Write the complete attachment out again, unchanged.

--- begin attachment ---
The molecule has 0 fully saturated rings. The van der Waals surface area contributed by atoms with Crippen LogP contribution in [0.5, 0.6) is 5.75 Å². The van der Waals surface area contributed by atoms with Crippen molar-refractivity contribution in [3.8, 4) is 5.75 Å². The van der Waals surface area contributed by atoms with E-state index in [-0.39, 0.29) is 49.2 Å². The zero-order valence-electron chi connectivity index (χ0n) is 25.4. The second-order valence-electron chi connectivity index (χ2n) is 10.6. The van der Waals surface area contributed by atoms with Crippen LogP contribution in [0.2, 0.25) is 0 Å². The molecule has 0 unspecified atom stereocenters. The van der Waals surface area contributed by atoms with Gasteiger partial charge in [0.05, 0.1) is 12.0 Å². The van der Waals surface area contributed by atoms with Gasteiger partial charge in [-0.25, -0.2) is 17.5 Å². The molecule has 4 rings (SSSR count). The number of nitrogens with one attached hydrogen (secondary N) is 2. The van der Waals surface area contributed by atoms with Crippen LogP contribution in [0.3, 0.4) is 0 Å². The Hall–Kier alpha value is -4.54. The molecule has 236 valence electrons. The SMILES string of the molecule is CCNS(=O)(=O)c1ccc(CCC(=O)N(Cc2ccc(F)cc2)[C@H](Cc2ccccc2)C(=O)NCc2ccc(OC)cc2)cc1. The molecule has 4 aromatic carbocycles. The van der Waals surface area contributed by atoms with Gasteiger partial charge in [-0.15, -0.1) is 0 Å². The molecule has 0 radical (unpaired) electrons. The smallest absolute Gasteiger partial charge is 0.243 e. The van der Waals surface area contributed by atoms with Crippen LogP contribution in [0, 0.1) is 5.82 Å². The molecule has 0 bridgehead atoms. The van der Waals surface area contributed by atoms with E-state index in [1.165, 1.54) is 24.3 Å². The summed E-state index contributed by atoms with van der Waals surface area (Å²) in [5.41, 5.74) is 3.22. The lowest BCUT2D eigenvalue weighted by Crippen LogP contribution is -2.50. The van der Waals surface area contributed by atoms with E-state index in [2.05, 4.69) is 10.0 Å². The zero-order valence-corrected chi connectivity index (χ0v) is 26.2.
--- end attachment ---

The molecule has 0 fully saturated rings. The van der Waals surface area contributed by atoms with Crippen LogP contribution in [0.5, 0.6) is 5.75 Å². The van der Waals surface area contributed by atoms with Crippen molar-refractivity contribution in [3.8, 4) is 5.75 Å². The van der Waals surface area contributed by atoms with E-state index in [-0.39, 0.29) is 49.2 Å². The zero-order valence-electron chi connectivity index (χ0n) is 25.4. The second-order valence-electron chi connectivity index (χ2n) is 10.6. The van der Waals surface area contributed by atoms with Crippen LogP contribution in [0.2, 0.25) is 0 Å². The molecule has 0 unspecified atom stereocenters. The van der Waals surface area contributed by atoms with Gasteiger partial charge in [0.05, 0.1) is 12.0 Å². The van der Waals surface area contributed by atoms with Gasteiger partial charge in [-0.25, -0.2) is 17.5 Å². The molecule has 4 rings (SSSR count). The number of nitrogens with one attached hydrogen (secondary N) is 2. The van der Waals surface area contributed by atoms with Crippen LogP contribution in [0.3, 0.4) is 0 Å². The Hall–Kier alpha value is -4.54. The molecule has 236 valence electrons. The SMILES string of the molecule is CCNS(=O)(=O)c1ccc(CCC(=O)N(Cc2ccc(F)cc2)[C@H](Cc2ccccc2)C(=O)NCc2ccc(OC)cc2)cc1. The molecule has 4 aromatic carbocycles. The van der Waals surface area contributed by atoms with Gasteiger partial charge in [-0.15, -0.1) is 0 Å². The molecule has 0 radical (unpaired) electrons. The smallest absolute Gasteiger partial charge is 0.243 e. The van der Waals surface area contributed by atoms with Crippen LogP contribution in [0, 0.1) is 5.82 Å². The molecule has 0 bridgehead atoms. The van der Waals surface area contributed by atoms with E-state index in [1.165, 1.54) is 24.3 Å². The summed E-state index contributed by atoms with van der Waals surface area (Å²) in [5.41, 5.74) is 3.22. The lowest BCUT2D eigenvalue weighted by Crippen LogP contribution is -2.50. The van der Waals surface area contributed by atoms with E-state index in [2.05, 4.69) is 10.0 Å². The zero-order valence-corrected chi connectivity index (χ0v) is 26.2.